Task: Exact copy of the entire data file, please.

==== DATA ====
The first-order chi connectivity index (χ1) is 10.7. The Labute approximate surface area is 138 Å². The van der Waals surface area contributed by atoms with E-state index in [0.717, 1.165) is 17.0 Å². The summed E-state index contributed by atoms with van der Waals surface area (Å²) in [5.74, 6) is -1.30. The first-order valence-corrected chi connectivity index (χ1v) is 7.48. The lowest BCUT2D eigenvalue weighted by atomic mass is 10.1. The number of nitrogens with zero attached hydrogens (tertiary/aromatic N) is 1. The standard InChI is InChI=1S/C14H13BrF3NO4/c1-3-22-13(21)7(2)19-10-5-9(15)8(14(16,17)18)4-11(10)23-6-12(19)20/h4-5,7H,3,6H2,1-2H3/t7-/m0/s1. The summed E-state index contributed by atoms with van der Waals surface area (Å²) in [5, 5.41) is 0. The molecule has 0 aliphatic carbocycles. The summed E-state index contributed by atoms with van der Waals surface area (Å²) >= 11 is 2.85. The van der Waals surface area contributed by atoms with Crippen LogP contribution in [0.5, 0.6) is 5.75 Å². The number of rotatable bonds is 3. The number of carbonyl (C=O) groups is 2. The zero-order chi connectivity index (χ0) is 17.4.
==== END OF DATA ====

The first-order chi connectivity index (χ1) is 10.7. The Labute approximate surface area is 138 Å². The van der Waals surface area contributed by atoms with E-state index in [0.717, 1.165) is 17.0 Å². The summed E-state index contributed by atoms with van der Waals surface area (Å²) in [5.74, 6) is -1.30. The first-order valence-corrected chi connectivity index (χ1v) is 7.48. The lowest BCUT2D eigenvalue weighted by atomic mass is 10.1. The number of nitrogens with zero attached hydrogens (tertiary/aromatic N) is 1. The standard InChI is InChI=1S/C14H13BrF3NO4/c1-3-22-13(21)7(2)19-10-5-9(15)8(14(16,17)18)4-11(10)23-6-12(19)20/h4-5,7H,3,6H2,1-2H3/t7-/m0/s1. The summed E-state index contributed by atoms with van der Waals surface area (Å²) in [5, 5.41) is 0. The molecule has 0 aliphatic carbocycles. The summed E-state index contributed by atoms with van der Waals surface area (Å²) >= 11 is 2.85. The van der Waals surface area contributed by atoms with Crippen LogP contribution in [0.5, 0.6) is 5.75 Å². The number of rotatable bonds is 3. The number of carbonyl (C=O) groups is 2. The zero-order chi connectivity index (χ0) is 17.4.